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Moosin: God of Martial Arts Review

By Scott Heritage

Last weekend saw yet another new promotion emerge into the maelstrom that is the current mixed martial arts landscape. Outside of the already established promotions such as the UFC, many would be promoters tend to find out rather quickly that running a successful promotion isn’t as easy as it looks, especially those who sign big names right off the bat. Moosin MMA will attempt to buck the trend, and to their credit seem to have a lot more going for them than a lot of the other recent start up promotions.

Tim Sylvia made quick work of Mariusz Pudzianowski over the weekend at Moosin MMA, eventually causing the Polish man mountain to tap to strikes after landing at will from the start. No surprises to be had there what with the lack of experience and training from Pudzianowski and the record of Sylvia. Overshadowed by what should be a decent win for Sylvia though were his remarks after the fight, where he said that he considers himself to be an MMA legend was didn’t like the fact that there was booing in the arena.

Now Sylvia remains the most dominant heavyweight champion in UFC history, and he might even get close to another title in a major organization if he can string together a few more wins, but an MMA legend he is not. Legends in the sport are either pioneers who made a difference to how the sport is contested today or the elite who have ruled over the sport against the best competition in the world.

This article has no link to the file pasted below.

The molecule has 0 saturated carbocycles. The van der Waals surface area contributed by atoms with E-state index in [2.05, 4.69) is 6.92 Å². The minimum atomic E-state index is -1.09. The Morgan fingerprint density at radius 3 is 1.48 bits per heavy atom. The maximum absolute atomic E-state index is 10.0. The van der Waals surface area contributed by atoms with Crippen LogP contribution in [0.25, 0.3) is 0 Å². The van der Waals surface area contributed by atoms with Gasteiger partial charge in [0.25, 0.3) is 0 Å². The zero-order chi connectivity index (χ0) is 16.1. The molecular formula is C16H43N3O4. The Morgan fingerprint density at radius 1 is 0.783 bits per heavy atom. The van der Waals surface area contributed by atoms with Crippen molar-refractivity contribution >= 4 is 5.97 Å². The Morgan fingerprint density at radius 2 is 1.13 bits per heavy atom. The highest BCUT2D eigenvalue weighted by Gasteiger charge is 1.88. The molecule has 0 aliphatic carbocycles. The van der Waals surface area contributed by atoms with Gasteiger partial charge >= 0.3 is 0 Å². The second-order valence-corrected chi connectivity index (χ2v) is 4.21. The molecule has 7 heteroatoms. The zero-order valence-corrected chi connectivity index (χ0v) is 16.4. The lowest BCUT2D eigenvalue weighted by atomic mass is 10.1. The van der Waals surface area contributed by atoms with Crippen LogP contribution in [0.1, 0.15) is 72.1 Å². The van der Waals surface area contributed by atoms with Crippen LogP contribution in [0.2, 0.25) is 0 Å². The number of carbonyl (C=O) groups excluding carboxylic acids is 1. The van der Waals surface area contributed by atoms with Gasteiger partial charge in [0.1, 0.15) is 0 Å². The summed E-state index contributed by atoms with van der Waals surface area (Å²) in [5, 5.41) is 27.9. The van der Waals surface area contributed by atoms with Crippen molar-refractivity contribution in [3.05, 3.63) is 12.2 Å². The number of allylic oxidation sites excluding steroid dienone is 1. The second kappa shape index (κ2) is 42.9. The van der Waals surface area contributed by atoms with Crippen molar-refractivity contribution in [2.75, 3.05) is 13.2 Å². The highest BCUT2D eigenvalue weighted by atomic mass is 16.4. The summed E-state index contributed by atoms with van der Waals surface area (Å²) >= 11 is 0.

When most people think of a legend, they tend to think of names like Dan Severn, Randy Couture, Kazushi Sakuraba or Fedor Emelianenko. Tim Sylvia doesn’t usually get a look in, and statements like the one he made are one of the reasons why. Perhaps most importantly, the reason there was a lot of booing was because the partisan crowd contained a lot of Pudzianowski supporters, not because anyone was questioning Sylvia’s place in the sport.

Next for Sylvia will probably be another couple of fights in smaller shows while he tries to raise his stock enough for another run in the major leagues. The problem he might run into when trying to sell himself to the big promotions is that despite his talent and if nothing else, effective fighting style, he isn’t that popular. StrikeForce need to consistently pull in big viewing figures if they want to succeed in the long term with their ever growing roster while the UFC has probably had more than enough of Sylvia’s stink outs to last them a lifetime. He will need not only a string of wins, but impressive wins to get him back to where he wants to be.

Pudzianowski said after the fight that he will continue to improve and take on the best opponents he can find, although probably for the time being at a lower tier than the likes of former UFC champions. Whether he can realistically improve very much is anyone’s guess, being close to 300lbs of muscle is seemingly more of a hindrance in MMA than anyone might have thought. If he is serious about improving, the best thing he could do would probably be to drop quite a bit of his bulk and focus on improving his standup and cardio. The downside being that he will lose his super hero like physique, and perhaps some of his appeal with the casual fans.